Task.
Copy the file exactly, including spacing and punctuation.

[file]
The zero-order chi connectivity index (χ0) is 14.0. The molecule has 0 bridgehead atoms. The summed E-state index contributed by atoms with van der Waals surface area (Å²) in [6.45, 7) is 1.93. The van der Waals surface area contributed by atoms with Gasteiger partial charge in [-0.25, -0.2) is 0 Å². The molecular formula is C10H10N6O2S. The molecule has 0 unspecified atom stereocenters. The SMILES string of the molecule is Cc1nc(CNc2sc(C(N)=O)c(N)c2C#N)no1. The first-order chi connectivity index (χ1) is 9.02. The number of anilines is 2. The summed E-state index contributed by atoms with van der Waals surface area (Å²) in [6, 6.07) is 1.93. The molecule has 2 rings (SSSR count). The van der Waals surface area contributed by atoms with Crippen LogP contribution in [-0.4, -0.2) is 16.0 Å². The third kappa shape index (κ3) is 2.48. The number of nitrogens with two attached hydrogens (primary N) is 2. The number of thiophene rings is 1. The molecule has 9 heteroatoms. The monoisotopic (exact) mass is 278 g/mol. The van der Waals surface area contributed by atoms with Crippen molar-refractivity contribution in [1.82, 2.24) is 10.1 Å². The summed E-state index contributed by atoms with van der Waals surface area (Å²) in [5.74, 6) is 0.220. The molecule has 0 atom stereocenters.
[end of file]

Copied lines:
The zero-order chi connectivity index (χ0) is 14.0. The molecule has 0 bridgehead atoms. The summed E-state index contributed by atoms with van der Waals surface area (Å²) in [6.45, 7) is 1.93. The van der Waals surface area contributed by atoms with Gasteiger partial charge in [-0.25, -0.2) is 0 Å². The molecular formula is C10H10N6O2S. The molecule has 0 unspecified atom stereocenters. The SMILES string of the molecule is Cc1nc(CNc2sc(C(N)=O)c(N)c2C#N)no1. The first-order chi connectivity index (χ1) is 9.02. The number of anilines is 2. The summed E-state index contributed by atoms with van der Waals surface area (Å²) in [6, 6.07) is 1.93. The molecule has 2 rings (SSSR count). The van der Waals surface area contributed by atoms with Crippen LogP contribution in [-0.4, -0.2) is 16.0 Å². The third kappa shape index (κ3) is 2.48. The number of nitrogens with two attached hydrogens (primary N) is 2. The number of thiophene rings is 1. The molecule has 9 heteroatoms. The monoisotopic (exact) mass is 278 g/mol. The van der Waals surface area contributed by atoms with Crippen molar-refractivity contribution in [1.82, 2.24) is 10.1 Å². The summed E-state index contributed by atoms with van der Waals surface area (Å²) in [5.74, 6) is 0.220. The molecule has 0 atom stereocenters.